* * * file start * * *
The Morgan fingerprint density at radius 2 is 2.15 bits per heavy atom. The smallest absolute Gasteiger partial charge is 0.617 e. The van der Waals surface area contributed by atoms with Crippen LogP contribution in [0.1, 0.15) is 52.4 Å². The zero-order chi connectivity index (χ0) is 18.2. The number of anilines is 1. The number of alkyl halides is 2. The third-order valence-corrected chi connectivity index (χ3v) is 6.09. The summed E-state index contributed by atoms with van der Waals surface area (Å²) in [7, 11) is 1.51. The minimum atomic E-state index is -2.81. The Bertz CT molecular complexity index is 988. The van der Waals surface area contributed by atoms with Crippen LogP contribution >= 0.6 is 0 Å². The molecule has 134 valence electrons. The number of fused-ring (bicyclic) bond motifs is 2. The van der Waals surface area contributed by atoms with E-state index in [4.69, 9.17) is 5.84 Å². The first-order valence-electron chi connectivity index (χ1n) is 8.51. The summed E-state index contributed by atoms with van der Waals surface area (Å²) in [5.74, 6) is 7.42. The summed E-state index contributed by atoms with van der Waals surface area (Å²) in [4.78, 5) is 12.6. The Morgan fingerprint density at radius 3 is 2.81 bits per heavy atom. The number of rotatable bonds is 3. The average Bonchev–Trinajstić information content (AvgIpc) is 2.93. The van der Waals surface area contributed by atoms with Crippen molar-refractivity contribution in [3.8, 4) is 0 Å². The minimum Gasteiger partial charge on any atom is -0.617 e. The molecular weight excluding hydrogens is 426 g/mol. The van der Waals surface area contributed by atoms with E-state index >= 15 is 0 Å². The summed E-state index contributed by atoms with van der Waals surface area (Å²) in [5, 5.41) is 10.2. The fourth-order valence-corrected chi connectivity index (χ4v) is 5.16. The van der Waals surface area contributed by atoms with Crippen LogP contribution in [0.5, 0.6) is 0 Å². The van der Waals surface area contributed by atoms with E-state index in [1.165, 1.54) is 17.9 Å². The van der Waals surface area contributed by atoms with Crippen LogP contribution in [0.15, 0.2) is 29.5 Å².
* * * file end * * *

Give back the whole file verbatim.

The Morgan fingerprint density at radius 2 is 2.15 bits per heavy atom. The smallest absolute Gasteiger partial charge is 0.617 e. The van der Waals surface area contributed by atoms with Crippen LogP contribution in [0.1, 0.15) is 52.4 Å². The zero-order chi connectivity index (χ0) is 18.2. The number of anilines is 1. The number of alkyl halides is 2. The third-order valence-corrected chi connectivity index (χ3v) is 6.09. The summed E-state index contributed by atoms with van der Waals surface area (Å²) in [7, 11) is 1.51. The minimum atomic E-state index is -2.81. The Bertz CT molecular complexity index is 988. The van der Waals surface area contributed by atoms with Crippen LogP contribution >= 0.6 is 0 Å². The molecule has 134 valence electrons. The number of fused-ring (bicyclic) bond motifs is 2. The van der Waals surface area contributed by atoms with E-state index in [4.69, 9.17) is 5.84 Å². The first-order valence-electron chi connectivity index (χ1n) is 8.51. The summed E-state index contributed by atoms with van der Waals surface area (Å²) in [5.74, 6) is 7.42. The summed E-state index contributed by atoms with van der Waals surface area (Å²) in [4.78, 5) is 12.6. The Morgan fingerprint density at radius 3 is 2.81 bits per heavy atom. The number of rotatable bonds is 3. The average Bonchev–Trinajstić information content (AvgIpc) is 2.93. The van der Waals surface area contributed by atoms with Crippen molar-refractivity contribution in [3.8, 4) is 0 Å². The minimum Gasteiger partial charge on any atom is -0.617 e. The molecular weight excluding hydrogens is 426 g/mol. The van der Waals surface area contributed by atoms with E-state index >= 15 is 0 Å². The summed E-state index contributed by atoms with van der Waals surface area (Å²) in [5, 5.41) is 10.2. The fourth-order valence-corrected chi connectivity index (χ4v) is 5.16. The van der Waals surface area contributed by atoms with Crippen LogP contribution in [0.5, 0.6) is 0 Å². The van der Waals surface area contributed by atoms with E-state index in [1.165, 1.54) is 17.9 Å². The van der Waals surface area contributed by atoms with Crippen LogP contribution in [0.15, 0.2) is 29.5 Å².